Curious (or bored) as you blend your protein shake, you decide to read the expiration date listed on the supplement tub. Uh oh. It’s like more than two weeks old—at least according to the “use by” date.
This expired protein powder you just frothed into a delicious, muscle-building shake—do you now drink it or toss it?And, if make the daring decision to dump some expired protein powder into your workout shake, could the supplement make you sick?
Even more questions: Is protein powder like milk, where you can do a quick sniff-test to determine its likely effect on your gastrointestinal interworkings? It is made from milk ... right?
These are the (somewhat) eternal questions. And your quest for answers—or at least reassurance—is understood. You have, after all, paid kindly for your powdered muscle fuel, but you don't want to pay for protein powder by coming down with some kind of weird stomach thing.
And you also don’t want to consume protein powder that has lost its ability to do what you bought it to do: build more muscle and forge greater strength.
So if you’re looking for the short answer, it’s that protein powders don’t spoil the way meat or dairy does. Meaning that—unless something has gone seriously wrong—you won't open your old tub of protein powder to find mold, bacterial growth, or a baby Graboid from Tremors.
But if the protein powder you’re using is made from animal protein, how is this lack of spoilage possible?
Does the Expiration Date on Protein Powder Matter?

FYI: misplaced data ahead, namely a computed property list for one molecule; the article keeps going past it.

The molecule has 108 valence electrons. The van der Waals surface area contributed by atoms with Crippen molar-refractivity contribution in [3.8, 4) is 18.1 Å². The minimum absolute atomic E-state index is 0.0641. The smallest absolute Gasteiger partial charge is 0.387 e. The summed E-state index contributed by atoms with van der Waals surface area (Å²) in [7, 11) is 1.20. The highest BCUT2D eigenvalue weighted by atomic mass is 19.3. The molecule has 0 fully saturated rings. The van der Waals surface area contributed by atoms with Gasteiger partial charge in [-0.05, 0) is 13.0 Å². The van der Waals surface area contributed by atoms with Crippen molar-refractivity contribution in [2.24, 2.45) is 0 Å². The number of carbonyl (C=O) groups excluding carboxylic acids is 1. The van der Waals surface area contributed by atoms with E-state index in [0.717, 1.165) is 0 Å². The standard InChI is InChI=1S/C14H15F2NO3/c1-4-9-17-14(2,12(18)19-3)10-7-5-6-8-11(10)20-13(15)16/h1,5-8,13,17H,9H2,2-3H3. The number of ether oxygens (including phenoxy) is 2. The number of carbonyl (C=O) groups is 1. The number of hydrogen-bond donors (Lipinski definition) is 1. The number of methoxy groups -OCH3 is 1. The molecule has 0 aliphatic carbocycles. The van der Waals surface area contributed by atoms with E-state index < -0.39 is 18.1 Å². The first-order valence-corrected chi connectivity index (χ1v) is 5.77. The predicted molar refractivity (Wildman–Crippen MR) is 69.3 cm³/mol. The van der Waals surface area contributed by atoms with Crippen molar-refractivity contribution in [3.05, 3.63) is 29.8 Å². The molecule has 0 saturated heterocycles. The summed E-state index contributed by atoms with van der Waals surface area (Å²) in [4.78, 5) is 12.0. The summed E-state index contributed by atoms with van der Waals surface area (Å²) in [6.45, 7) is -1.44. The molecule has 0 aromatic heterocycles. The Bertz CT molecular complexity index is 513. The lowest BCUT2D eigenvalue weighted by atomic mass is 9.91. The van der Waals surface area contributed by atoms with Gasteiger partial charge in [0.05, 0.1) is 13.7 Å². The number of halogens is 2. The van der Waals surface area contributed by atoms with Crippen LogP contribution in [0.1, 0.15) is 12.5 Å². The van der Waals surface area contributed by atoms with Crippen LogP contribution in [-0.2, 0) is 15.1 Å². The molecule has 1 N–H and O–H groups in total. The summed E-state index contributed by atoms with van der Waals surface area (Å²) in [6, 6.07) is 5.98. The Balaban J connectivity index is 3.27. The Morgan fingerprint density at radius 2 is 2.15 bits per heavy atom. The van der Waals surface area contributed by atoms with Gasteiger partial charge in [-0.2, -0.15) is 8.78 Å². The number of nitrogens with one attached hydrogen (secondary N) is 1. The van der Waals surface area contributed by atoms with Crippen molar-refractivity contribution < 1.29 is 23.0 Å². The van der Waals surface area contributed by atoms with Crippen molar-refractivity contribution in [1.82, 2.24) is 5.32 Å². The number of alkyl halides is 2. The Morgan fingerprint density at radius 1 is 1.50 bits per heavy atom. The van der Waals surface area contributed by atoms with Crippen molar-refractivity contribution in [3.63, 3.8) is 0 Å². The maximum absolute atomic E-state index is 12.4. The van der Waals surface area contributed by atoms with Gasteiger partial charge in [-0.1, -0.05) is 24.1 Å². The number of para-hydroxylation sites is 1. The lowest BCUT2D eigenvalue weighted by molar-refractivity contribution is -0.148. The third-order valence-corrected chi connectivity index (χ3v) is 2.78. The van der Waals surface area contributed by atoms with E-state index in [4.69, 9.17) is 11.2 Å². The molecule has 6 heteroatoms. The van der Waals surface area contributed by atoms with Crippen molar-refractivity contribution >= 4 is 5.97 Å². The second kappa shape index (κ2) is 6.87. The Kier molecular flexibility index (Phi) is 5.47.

Not really. That's because a dry environment within the jug makes it nearly impossible for microbes to grow within the powder, says Bob Roberts, Ph.D., a professor of food science at Penn State University.
Same goes for plant-based protein powders too.
So unless you’re storing your canisters in a warm, humid place (like the bathroom or your gym locker), you’re likely not going to get yourself sick.
That said, there are a few other things to consider.
What Happens to Protein Powder After It Expires?
As for the muscle-building mojo of protein powder, it does diminish after the use-by date has passed.
You can blame a chemical reaction called Maillard browning: The protein reacts with sugar left over from when the manufacturers extracted the whey from the milk, resulting in a gradual breakdown of the amino acid lysine.
“If you lose lysine, then the powder will not be as complete of a protein,” says Roberts.
That means less muscle-building power for your powder.
Is There a Way to Check if Protein Powder Goes Bad?
Only a day or two past the expiration date? Put a bit of it on your tongue. Another telltale sign of Maillard browning is a fade in flavor, says Roberts. If you taste cardboard, toss the protein powder.
And your protein powder has always tasted like cardboard, then no wonder the stuff sat around for so long.
Maybe it’s time to go shopping for a new brand. May we suggest a few?
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